I love that I am starting to work on my writing for real. These have been baby steps, but they are moving me forward nevertheless. I am starting to find some of my old determination and dedication. I am starting to not feel as silly as I have felt, working on an essay or a story. Starting to work through the process of submitting.

BUT. Isn't this simply a pipe dream? How many people want to be writers and how many people actually accomplish it? Is it just another way that I am being selfish and failing to provide everything I can for my family? The odds of me becoming a successful writer are ridiculous.

And so on it goes. I'm finding myself doubting nearly everything I could rightfully say I love about my life. Feeling like I am being narrow-minded and, here's that word again: selfish. Maybe it can be traced all the way back to the day I decided to be an English major instead of taking the nursing route. I was determined to get my degree in English because it was what *I* loved, not because it was what would help my family the most.

So I don't know. This is a fairly morose way of ending my supposed-to-be upbeat {what I love} series. I'm just finding I can't fake it today. I'm finding that I just need to think about my options and my choices in a more critical light, one that takes what I need less into consideration than what my family needs. Knowing that what I would love right now is finding answers.

{What I Love} no20: present in THIS moment.

Today I want to rant—about kids not listening to me, about carpool drivers who think the "don't turn left into the carpool lane" rule doesn't apply to them, people in ginormous SUVs blocking the McDonald's drive through exit, the never-ending drone of politics on the news, the stupid bill before the Utah senate that would ban any sex education except for "abstinence only," the facts that I can't get rid of this cold and my printer won't work and my computer is making me nuts.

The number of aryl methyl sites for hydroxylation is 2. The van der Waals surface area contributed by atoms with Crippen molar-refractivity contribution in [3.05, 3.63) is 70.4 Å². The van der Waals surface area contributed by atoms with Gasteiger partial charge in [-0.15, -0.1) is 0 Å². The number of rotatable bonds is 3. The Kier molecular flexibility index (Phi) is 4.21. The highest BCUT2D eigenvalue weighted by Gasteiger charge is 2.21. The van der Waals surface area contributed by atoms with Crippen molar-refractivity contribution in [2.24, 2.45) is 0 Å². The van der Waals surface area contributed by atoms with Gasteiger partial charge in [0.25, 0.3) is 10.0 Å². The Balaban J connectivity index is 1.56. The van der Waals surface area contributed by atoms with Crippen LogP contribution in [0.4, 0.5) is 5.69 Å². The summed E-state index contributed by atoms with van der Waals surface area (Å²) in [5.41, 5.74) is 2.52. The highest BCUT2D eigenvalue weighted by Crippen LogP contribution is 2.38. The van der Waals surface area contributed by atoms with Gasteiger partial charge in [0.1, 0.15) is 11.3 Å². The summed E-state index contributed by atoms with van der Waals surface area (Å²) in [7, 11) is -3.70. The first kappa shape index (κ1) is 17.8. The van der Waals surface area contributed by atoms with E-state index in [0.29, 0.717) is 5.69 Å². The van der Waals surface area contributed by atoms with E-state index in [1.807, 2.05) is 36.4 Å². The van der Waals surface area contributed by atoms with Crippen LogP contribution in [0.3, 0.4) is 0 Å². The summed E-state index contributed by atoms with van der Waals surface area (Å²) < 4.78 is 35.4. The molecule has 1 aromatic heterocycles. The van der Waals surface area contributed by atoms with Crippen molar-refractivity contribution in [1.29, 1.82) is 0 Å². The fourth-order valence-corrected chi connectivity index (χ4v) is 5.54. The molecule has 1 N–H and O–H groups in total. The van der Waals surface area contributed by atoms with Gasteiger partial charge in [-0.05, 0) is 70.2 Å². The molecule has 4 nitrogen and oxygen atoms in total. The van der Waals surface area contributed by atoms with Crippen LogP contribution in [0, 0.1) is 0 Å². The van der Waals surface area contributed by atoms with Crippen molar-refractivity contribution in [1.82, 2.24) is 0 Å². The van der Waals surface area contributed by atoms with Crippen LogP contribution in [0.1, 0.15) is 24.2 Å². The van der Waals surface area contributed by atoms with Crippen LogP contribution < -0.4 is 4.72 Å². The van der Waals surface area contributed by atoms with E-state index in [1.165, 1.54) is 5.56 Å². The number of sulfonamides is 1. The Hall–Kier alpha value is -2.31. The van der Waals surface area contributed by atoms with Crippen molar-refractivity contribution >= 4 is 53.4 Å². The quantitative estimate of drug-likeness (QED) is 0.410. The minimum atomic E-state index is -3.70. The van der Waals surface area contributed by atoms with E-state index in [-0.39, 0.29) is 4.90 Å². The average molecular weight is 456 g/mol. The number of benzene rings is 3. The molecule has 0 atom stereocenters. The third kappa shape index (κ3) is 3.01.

Except (despite the obvious lack of posting) I've been trying to encourage myself to look on the positive side. Before I started writing I listened to a news segment on the recent high school shooting and then I put my (fevered) head down and wept because none of my gripes really, really matter in the face of how fragile life is. What if that happened this morning at one of my kids' schools—a shooting? I didn't hug Haley goodbye this morning because she was running late and in a hurry. I did hug Jake, but we hardly had the chance to see each other or say anything meaningful. And while I did hug, kiss, and say goodbye to both Nathan and Kaleb (after notletting that Escalade turn left in front of me), I also shouted at them this morning because they were rough housing instead of getting their shoes on.

Not a perfect morning. But I have them—for now. Who ever thinks that when they send their child off to school it will be the last time to say goodbye? It is unbearable. So instead of griping, I am going to try to look at what is good in my life right at this very second and let go of the minor irritations:

  • One day in late February or early March, the birds come. I don't know what kind of birds they are—small, black and white things that swarm my sycamore trees. They sit vertically, somehow, on the trunk, or hop from branch to branch. I don't know what draws them to those trees; you'd think the apple tree, with its few shrunken apples, would appeal more. But it is always, for a few morning hours in late winter, the sycamore trees. They are there this morning, right now outside my window, chirping their small, wild songs. Soon they will fly away to whatever their next stop is on their migration route. I love this morning and am grateful I got to be home for it.
  • It snowed last night. When I walked to my car after work, it was falling in the calm, windless night. Enormous flakes. I love any kind of snowstorm, but that is my favorite: when there is no wind, so the flakes fall straight down, and if you stand still and look up all the vertical rush makes you dizzy. It's drizzling snow again as I write, a thin, nearly-rain sprinkle adding an almost-imperceptible layer to the snow from last night that's still on the grass and on the tree branches. The birds don't seem to care.